On July 31, 1975, James Riddle Hoffa, one of the most influential American labor leaders of the 20th century, disappeared in Detroit, Michigan, never to be heard from again. What happened to him?
The popular belief is that he was the victim of a Mafia hit although conclusive evidence has never found and his death remains shrouded in mystery to this day.
Born in 1913 to a poor coal miner in Brazil, Indiana, Hoffa proved a natural leader in his youth. At the age of 20, he helped organize a labor strike in Detroit. His charisma and talents as a local organizer quickly got him noticed by the Teamsters and he steadily move upward through the ranks.
Originally a small but rapidly growing union, the Teamsters organized truckers across the country and through strikes, boycotts and some not so legal methods of protest, won contract demands on behalf of members.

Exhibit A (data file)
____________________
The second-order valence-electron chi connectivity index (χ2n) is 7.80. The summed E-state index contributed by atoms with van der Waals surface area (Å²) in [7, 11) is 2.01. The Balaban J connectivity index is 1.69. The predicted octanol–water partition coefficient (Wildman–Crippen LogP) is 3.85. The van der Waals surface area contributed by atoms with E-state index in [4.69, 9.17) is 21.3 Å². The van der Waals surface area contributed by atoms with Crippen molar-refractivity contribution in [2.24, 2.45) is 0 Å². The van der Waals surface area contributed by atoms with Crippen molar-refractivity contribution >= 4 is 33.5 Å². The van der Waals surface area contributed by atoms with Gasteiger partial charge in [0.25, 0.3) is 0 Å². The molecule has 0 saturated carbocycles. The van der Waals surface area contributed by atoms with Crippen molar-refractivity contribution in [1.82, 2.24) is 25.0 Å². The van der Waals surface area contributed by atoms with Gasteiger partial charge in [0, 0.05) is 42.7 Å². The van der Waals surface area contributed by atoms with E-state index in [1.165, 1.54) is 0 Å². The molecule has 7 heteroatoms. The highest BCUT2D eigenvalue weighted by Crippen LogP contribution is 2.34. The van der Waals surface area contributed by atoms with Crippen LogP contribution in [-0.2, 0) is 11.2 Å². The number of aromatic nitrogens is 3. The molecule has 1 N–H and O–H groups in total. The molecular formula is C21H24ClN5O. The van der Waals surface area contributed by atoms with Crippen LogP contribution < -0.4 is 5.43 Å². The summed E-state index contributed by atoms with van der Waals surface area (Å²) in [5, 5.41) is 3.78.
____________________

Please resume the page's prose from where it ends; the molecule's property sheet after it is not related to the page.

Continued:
Hoffa became their president in 1957 when its former leader was imprisoned for bribery. As president, Hoffa was praised for his work to expand the union, and for his devotion to its members. He used to tell even the east powerful members, “You got a problem? Call me. Just pick up the phone.”
Hoffa was also popular for his electrifying public speeches which made him popular with union members, politicians and businessmen.
But, he had dark side.
At the time, many Teamster leaders, including Hoffa, were in cahoots with the Mafia in racketeering, extortion and embezzlement. They were the target of several government investigations throughout the 1960s and in 1967, Hoffa was convicted of bribery and sentenced to 13 years in prison.
While in jail, Hoffa remained president of the Teamsters and when President Richard Nixon commuted his sentence in 1971, he was ready to get back to work, but he was released on the condition of not participating in union activities for 10 years.
His plan was to fight the restriction in court when he disappeared from the parking lot of a restaurant in Detroit never to be seen again.
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